Paul Ingles

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~Sage~ via Flickr

Fri. 03/27 8a: "Is there not something worthy of perpetuation in our Indian spirit of democracy where Earth, our mother, was free to all, and no one sought to impoverish or enslave his neighbor?" ~ Ohiyesa   This time on Peace Talks Radio, we explore how Indigenous people in the United States handle the conflict of living in a world taken from their ancestors. Our guests include historian Roxanne Dunbar-Ortiz, author of An Indigenous Peoples' History of the United States, as well as Greg Grey Cloud (Rosebud Sioux/ Lakota) and Valerie Siow (Laguna).

Nellie B. Van Slingerland

  Fri. 11/28 8a. In the recent Ken Burns documentary about the Roosevelts, there was but one sentence about Teddy Roosevelt winning the Nobel Peace Prize in 1906.  There's much more to the story of course and we'll talk with Charles Doleac who'll tell us about the Portsmouth Peace Treaty, negotiated in New Hampshire to end the Russo-Japanese War of 1904-5.  Doleac says Roosevelt was a pioneer of multi-track negotiation techniques that have been used ever since and that the town folk of

Courtesy Art Schreiber

KUNM Call In Show Thu. 9/4 8a: Fifty years ago this week, Art Schreiber was flying across the country with The Beatles on their first grand U.S. tour. Also in the late 1960's, Schreiber covered Kennedy, LBJ, Martin Luther King Jr. and Washington politics. In the 1980's he ran radio stations in Albuquerque even after going suddenly blind. 

Guest host Paul Ingles welcomes Art Schreiber to tell stories about all of it and share his rare recordings with The Beatles. We'd like to hear from you! Email callinshow@kunm.org, post your comments online or call in live during the show. 

Bruce Spizer

Sat. 2/8 8p: When The Beatles arrived in the United States in February of 1964, no one could have anticipated the impact the band would have on the history of popular music and pop culture. Tens of millions of Americans remember their first experiences of hearing the Beatles on their radios, seeing them on television or the movies. A smaller number saw one of their concerts on The Beatles ground-breaking first U.S. tour. Beatle John Lennon used to characterize it like a hurricane with the Beatles trying to keep themselves in the relatively calm eye. Producer, Paul Ingles 
.

  

Paul Ingles

The World Friendship Center was founded 48 years ago to work toward world peace and to eliminate nuclear weapons.  The center sends Peace Ambassador teams to tell stories of survival, hope and rebuilding of Hiroshima, Japan, after the atomic bombing of that city in 1945.   A delegation is in New Mexico this week. Peace Talks Radio producer Paul Ingles sat down with a survivor of the Hiroshima blast, one of the center's Peace Ambassadors.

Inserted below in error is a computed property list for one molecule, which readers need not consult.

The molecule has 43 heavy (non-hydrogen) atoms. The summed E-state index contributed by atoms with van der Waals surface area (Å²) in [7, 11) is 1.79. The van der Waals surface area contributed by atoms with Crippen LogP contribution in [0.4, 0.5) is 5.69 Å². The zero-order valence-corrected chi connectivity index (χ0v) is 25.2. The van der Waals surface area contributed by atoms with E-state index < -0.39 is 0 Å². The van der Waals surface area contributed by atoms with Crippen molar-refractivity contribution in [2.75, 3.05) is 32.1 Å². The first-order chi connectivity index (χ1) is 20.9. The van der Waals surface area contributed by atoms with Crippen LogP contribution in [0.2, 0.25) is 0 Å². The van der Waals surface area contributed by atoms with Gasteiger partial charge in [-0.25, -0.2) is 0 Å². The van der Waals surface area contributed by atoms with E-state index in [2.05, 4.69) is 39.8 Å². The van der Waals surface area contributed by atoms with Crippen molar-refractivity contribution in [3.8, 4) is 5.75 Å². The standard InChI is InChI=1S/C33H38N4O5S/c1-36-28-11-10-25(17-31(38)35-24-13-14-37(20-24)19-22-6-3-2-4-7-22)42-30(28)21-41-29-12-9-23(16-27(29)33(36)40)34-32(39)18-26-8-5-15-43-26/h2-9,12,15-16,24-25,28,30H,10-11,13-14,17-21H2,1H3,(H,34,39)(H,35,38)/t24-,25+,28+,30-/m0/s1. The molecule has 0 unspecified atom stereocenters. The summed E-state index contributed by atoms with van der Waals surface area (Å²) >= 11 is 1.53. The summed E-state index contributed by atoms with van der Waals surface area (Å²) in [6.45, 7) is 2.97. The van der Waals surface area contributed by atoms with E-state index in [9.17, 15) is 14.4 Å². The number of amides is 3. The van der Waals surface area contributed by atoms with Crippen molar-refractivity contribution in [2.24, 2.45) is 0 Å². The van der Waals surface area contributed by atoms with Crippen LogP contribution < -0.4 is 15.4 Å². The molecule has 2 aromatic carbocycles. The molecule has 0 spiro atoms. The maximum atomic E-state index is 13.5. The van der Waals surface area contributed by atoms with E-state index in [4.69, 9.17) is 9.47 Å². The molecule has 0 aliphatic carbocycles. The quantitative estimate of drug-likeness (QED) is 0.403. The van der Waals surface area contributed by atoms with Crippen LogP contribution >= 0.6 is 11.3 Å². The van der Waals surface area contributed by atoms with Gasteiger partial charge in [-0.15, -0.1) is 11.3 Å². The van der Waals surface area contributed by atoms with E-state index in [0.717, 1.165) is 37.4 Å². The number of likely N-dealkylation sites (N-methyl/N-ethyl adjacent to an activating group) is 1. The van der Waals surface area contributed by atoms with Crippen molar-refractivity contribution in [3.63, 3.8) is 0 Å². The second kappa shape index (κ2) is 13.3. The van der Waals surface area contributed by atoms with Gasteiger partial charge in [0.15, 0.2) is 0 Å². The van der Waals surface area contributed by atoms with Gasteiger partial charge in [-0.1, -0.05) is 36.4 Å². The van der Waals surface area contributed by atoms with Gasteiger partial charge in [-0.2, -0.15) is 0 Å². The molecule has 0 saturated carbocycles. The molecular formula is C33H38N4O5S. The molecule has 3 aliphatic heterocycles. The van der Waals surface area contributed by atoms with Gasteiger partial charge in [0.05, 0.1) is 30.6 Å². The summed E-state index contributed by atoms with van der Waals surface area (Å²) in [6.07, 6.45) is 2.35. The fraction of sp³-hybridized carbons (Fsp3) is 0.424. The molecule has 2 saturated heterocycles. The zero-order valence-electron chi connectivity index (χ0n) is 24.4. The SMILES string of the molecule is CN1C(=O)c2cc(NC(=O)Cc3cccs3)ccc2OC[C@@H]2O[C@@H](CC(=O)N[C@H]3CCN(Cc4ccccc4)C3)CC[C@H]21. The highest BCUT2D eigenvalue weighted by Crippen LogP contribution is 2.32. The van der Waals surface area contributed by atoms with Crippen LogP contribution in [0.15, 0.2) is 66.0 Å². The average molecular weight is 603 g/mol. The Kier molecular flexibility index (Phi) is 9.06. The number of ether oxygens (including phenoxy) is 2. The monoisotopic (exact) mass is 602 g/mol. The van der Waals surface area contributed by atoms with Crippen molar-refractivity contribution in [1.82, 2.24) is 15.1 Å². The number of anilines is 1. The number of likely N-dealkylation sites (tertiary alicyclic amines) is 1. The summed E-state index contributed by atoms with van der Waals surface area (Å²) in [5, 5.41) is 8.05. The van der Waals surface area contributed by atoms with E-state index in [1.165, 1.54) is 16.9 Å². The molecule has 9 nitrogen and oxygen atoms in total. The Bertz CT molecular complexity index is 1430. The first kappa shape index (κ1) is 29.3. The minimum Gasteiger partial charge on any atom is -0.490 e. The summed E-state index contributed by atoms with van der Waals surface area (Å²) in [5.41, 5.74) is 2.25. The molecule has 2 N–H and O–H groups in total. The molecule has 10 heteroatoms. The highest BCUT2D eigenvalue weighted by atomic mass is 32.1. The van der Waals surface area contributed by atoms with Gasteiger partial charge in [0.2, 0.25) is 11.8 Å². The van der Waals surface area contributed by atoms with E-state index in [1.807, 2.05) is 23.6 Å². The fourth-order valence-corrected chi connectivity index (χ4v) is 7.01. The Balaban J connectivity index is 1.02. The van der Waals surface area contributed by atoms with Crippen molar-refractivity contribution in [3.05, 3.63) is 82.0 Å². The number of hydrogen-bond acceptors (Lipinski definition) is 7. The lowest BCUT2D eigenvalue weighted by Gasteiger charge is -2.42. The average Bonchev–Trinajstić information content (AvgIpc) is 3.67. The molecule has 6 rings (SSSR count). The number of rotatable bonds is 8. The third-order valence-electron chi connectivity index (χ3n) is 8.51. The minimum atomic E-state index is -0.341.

Courtesy of Rachel Maurer

KUNM volunteer and former general manager Jane Blume passed away Tuesday in Albuquerque after a recent diagnosis of leukemia.

Genevieve Russell

New Mexico lost one of its musical standard bearers last week.  Roberto Martinez Sr. died Thursday at the age of 83. 

Martinez co-founded the long-running ensemble known as Los Reyes de Albuquerque in 1962, and continued fronting the group until recent years.  He penned many songs, notably many well known corridos that told stories about the land and the history of New Mexico. 

"Got Blues If You Want It!"

Dec 13, 2012
prx.org

Sat. 12/15 8p: As the Rolling Stones mark their 50th anniversary this fall with a new compilation release, two new songs, some live shows, and a new documentary film - we join the celebration by presenting a public radio special from award-winning producer Paul Ingles called Got Blues If You Want It! A Rolling Stones Special.

Photo via Peacepal

Peace begins with me.  It’s a familiar refrain… and it’s the title of tonight’s benefit event put on by the Albuquerque non-profit PeacePals.  The organization promotes international correspondence and service projects. 

Los Reyes de Albuquerque - Part 7

Paul Ingles and Gevevieve Russell

Albuquerque, NM – In the final installment of the special series on the New Mexico musical group Los Reyes de Albuquerque and the Martinez family, UNM professor and folklorist Enrique Lamadrid reflects on the legacy of the family and the future for the styles of music it has helped preserve over the last 47 years.

Los Reyes de Albuquerque - Part 6

Paul Ingles and Genevieve Russell

Los Reyes de Albuquerque - Part 5

Paul Ingles and Genevieve Russell

Los Reyes de Albuquerque - Part 4

Paul Ingles and Genevieve Russell

Albuquerque, NM – Since 1962, when the family of Roberto and Ramona Martinez moved to Albuquerque, the whole Martinez family has had an important presence in both preserving traditional Hispanic music of Mexico and Northern New Mexico, as well as creating new music that both honors the past and updates traditional styles to the present.

Los Reyes de Albuquerque - Part 3

Paul Ingles and Genevieve Russell

Albuquerque, NM – Since its inception in 1962, Los Reyes de Alburquerque, sustained by the musical Martinez family of Albuquerque, has been preserving and presenting the community Hispanic music of Northern New Mexico and Southern Colorado.

Los Reyes de Albuquerque - Part 1

Paul Ingles and Genevieve Russel

Albuquerque, NM – In 1962, Roberto Martinez, a civilian Air Force employee working at Kirtland Air Force Base, put together a little musical group to moonlight in the evenings and on the weekends. He and his trumpet-playing friend Ray Flores called the band they founded Los Reyes de Albuquerque.

Los Reyes de Albuquerque is one of the longest lived and influential traditional New Mexican Hispanic musical groups. Co-founded in 1962 by Roberto Martinez Sr. and Ray Flores, Los Reyes has been presenting and preserving traditional New Mexican and Mexican folk music ever since.